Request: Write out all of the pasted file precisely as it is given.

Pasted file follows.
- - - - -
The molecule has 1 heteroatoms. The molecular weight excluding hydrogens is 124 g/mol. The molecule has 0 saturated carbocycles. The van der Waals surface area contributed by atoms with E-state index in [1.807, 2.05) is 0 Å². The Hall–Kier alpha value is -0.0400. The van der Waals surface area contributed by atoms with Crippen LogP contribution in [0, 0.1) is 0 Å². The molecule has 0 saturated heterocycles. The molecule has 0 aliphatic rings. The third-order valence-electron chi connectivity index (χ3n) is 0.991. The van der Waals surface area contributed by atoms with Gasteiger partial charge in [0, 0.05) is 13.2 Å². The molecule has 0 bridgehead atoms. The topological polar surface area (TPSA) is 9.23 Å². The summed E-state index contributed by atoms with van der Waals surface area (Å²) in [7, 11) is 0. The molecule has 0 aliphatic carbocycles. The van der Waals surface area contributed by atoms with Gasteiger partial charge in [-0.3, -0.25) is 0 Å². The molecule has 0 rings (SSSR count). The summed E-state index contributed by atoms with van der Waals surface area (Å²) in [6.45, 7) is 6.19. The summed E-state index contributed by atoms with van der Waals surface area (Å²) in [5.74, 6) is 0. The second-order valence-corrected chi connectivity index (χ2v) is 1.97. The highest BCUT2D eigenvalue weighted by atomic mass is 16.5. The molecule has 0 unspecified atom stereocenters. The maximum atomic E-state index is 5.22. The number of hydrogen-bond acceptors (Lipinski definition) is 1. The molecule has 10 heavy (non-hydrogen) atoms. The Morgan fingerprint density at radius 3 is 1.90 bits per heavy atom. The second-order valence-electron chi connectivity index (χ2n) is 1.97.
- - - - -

The molecule has 1 heteroatoms. The molecular weight excluding hydrogens is 124 g/mol. The molecule has 0 saturated carbocycles. The van der Waals surface area contributed by atoms with E-state index in [1.807, 2.05) is 0 Å². The Hall–Kier alpha value is -0.0400. The van der Waals surface area contributed by atoms with Crippen LogP contribution in [0, 0.1) is 0 Å². The molecule has 0 saturated heterocycles. The molecule has 0 aliphatic rings. The third-order valence-electron chi connectivity index (χ3n) is 0.991. The van der Waals surface area contributed by atoms with Gasteiger partial charge in [0, 0.05) is 13.2 Å². The molecule has 0 bridgehead atoms. The topological polar surface area (TPSA) is 9.23 Å². The summed E-state index contributed by atoms with van der Waals surface area (Å²) in [7, 11) is 0. The molecule has 0 aliphatic carbocycles. The van der Waals surface area contributed by atoms with Gasteiger partial charge in [-0.3, -0.25) is 0 Å². The molecule has 0 rings (SSSR count). The summed E-state index contributed by atoms with van der Waals surface area (Å²) in [6.45, 7) is 6.19. The summed E-state index contributed by atoms with van der Waals surface area (Å²) in [5.74, 6) is 0. The second-order valence-corrected chi connectivity index (χ2v) is 1.97. The highest BCUT2D eigenvalue weighted by atomic mass is 16.5. The molecule has 0 unspecified atom stereocenters. The maximum atomic E-state index is 5.22. The number of hydrogen-bond acceptors (Lipinski definition) is 1. The molecule has 10 heavy (non-hydrogen) atoms. The Morgan fingerprint density at radius 3 is 1.90 bits per heavy atom. The second-order valence-electron chi connectivity index (χ2n) is 1.97.